That hoax hallmark, coupled with the contrary information from EPA, suggests strongly that this campaign against Rachel Carson is hoaxed in part. That this same miscitation syndrome affects much of the case against Carson suggests the entire campaign is hoaxed up.
I suspect that Judge Sweeney’s ruling is misrepresented by JunkScience.com. The history books show that EPA’s evaluators recommended against continued DDT use, that its use be phased out. That’s contrary to what JunkScience.com claims.
Why would JunkScience.com misrepresent this episode, suggesting that Sweeney said the opposite of what he probably said? I don’t know.
Third, JunkScience.com suggests that Ruckelshaus did not attend the hearings before the administrative law judge, as if he should have. Under usual procedures, the final agency decision maker should NOT attend such hearings, so as not to skew the decision process. It would be as if Supreme Court justices were invited to attend trials on issues they would later get on appeal. Ruckelshaus did exactly what he should have done, and the suggestion from JunkScience.com is completely bizarre, suggesting a complete absence of familiarity with U.S. administrative law and procedures.
Fourth, Ruckelshaus’s decision was litigated, and the federal courts agreed he did the right thing. I have no idea what these guys are trying to suggest with the bizarre, and probably incorrect claim that the U.S. Department of Agriculture filed a Freedom of Information Act request to get information from Ruckelshaus. First, FOIA does not give USDA any right to file such a claim. Second, the decision was in litigation by 1973, so any scientific opposition to the decision would have had ample opportunity for a full hearing (chemical manufacturers sued EPA on the decision; EPA won). Why USDA would want the information not available in the public record is unclear, and probably wrong; since USDA had begun phasing out DDT by 1958, it’s unclear what their interests were; since the EPA decision reserved the use of DDT for emergencies in agricultural cases, several of which waivers for use Ruckelshaus himself granted, just what would be at stake is completely fogged out.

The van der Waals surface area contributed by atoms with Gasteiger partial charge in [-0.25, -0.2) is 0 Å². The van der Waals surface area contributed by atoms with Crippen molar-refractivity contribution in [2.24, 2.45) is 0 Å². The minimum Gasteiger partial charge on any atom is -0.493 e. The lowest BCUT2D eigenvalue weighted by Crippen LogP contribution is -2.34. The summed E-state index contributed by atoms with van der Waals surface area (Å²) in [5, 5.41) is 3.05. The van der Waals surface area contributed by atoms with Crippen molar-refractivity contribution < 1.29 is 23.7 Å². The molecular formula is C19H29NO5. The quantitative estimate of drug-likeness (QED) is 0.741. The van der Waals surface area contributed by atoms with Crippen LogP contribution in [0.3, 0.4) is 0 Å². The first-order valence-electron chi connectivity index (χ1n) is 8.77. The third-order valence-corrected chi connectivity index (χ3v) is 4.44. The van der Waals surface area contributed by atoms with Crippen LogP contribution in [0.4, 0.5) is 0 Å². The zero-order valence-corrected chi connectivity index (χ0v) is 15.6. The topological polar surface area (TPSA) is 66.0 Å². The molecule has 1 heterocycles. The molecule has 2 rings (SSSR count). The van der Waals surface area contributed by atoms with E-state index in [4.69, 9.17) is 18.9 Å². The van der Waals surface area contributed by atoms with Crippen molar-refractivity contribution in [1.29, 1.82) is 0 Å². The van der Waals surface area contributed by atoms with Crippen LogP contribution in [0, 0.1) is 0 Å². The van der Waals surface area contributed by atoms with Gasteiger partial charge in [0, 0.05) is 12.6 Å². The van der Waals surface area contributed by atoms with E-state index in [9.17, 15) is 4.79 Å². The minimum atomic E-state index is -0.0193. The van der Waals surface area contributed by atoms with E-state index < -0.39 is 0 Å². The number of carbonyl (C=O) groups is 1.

It smacks of more hoax.
My guess is that 80% of the “facts” cited in the JunkScience.com list have material errors in them, are flat out wrong, or wrong in their premises. It’s a misleading list, designed to push people to false conclusions, that DDT is not used today and that DDT is not harmful, that there is a dark conspiracy to prevent DDT from being used to save human lives — each point of which is wrong. DDT is used today to fight insect-borne disease; DDT is toxic and carcinogenic; where necessary for human protection, DDT is licensed and used.
Three out of 108 points. It’s a start.
What motivates such intense hatred of Rachel Carson? She was a nice woman, a smart and poetic writer, and a damned good scientist. What is the real agenda of the campaign against her?